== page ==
Batala is an international music group that plays a style of samba, called samba reggae drummusic which originates in Salvador de Bahia in northeastern Brazil. It is perhaps surprising (or not) that Salvador, despite having the largest black population outside of Africa, it was not until 1974 that a black group was allowed to play at the Salvador Carnaval. The seminal Afro-Bloco Ilê Aiyê gatecrashed the Salvador Carnaval, they were not invited, they just joined in. Unlike previous attempts they were not savagely beaten by the police and Salvador carnaval would never be the same again.

Soon after reggae with its message of black redemption and solidarity became popular in Bahia and in 1981, Neguinho do Samba Ilê Aiyê's musical director left to work the offbeat rhythms of reggae in to samba with his new group Olodum. This and the presence of Jimmy Cliff who was living and working in Salvador for several years in the early 80s were the catalyst for the samba reggae sound. [1]

Batala was started in Paris in 1997 by Giba Goncalves, a Bahian percussionist (Ilê Aiyê, Olodum, Muzenza, Male Debale, Jimmy Cliff, Tupi Nago and Kaoma) studying , Composition and Bass Guitar, at the Paris Conservatoire and resident in Paris. At the same time his long time friend Alberto Pitta (ex artistic director of Olodum) started his own educational project Instituto Oya de Arte e Educacao with activities including Afro Bloco Cortejo Afro , a dance school, printing, textile design, fashion design and capoeira. Cortejo Afro are now one of the rising stars of the Bahian scene. Cortejo Afro and Batala are symbiotic sharing much of the same repertoire and members of Batala, have since 1999, performed every year at the Salvador Carnaval as part of Cortejo Afro. By 2001 there was a band in La Rochelle and also one in Portsmouth, the first outside of France and the following year Batala performed at Notting Hill Carnival (with 35 drummers) for the first time. From the Portsmouth band, people left and formed new Batalas in Brasil (Brasilia), France (Massif) Spain (Badajoz) and Wales (Bangor and Bermo) with the Bangor band spawning further groups in Liverpool and Lancaster. In addition to a new band in Nantes there were also bands set up in Portugal, Belgium,(Brussels) Austria (Vienna), USA (Washington DC) Angola , South Africa (Johannesburg) and Guadeloupe (Batala Gwada), Netherlands (Batala Netherlands) for a grand total of 18 bands in 12 countries and on 3 continents. [2]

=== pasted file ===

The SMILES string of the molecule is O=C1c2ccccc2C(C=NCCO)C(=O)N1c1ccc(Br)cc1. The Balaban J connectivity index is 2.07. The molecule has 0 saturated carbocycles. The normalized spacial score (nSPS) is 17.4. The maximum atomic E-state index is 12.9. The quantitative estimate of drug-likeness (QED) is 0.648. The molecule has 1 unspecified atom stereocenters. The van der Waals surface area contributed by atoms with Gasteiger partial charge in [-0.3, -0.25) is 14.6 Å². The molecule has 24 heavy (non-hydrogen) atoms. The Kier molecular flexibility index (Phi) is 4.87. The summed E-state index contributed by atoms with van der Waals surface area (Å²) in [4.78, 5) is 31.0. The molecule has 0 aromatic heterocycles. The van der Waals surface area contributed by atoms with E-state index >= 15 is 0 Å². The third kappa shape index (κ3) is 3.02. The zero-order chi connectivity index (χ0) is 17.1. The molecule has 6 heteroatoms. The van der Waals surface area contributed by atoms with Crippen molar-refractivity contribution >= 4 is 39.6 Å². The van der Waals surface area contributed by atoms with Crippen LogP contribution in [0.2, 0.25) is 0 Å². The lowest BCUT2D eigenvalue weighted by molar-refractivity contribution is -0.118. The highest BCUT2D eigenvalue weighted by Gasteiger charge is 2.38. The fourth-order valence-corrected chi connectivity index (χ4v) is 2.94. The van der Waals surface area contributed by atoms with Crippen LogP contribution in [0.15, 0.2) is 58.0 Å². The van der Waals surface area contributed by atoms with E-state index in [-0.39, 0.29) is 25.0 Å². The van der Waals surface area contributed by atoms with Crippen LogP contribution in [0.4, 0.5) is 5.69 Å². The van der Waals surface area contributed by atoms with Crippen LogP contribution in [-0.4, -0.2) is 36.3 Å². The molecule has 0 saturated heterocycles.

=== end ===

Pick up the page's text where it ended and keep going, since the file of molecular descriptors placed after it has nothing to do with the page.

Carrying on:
As well as bringing authentic Bahian music and culture to a wider populace, Grupo Batala with a worldwide membership of over 800 drummers and growing have a constant need for new drums, beaters, belts, T-shirts and every year a new costume All of these are made in Salvador at Instituto Oya and Fabrica Batala under a fair trade agreement. In addition the members of Batala who attend the Salvador Carnaval pump over £15,000 into the Instituto and Fabrica and the local economy to pay for board, costumes, workshops and carnival rehearsals and transport over their three-week stay. As well as rehearsing and performing, members of Batala are involved in many social & educational activities with local children that are organised by Instituto Oya and Grupo Batala. Because of the link with Cortejo Afro and Gibas, often long friendship, with just about anyone who is anyone on the Bahian scene, Batala get to work with artists such as Ilê Aiyê , Oldum, Daniella Mercury, Magaret Menezes and workshops with Neguinho do Samba (Ilê Aiyê's first musical director, founder of Olodum and Banda Dida Femina), the Godfather of the Afro Bloco who as a metal worker came up with the idea of the shallow drum so typical of Bahian Samba.

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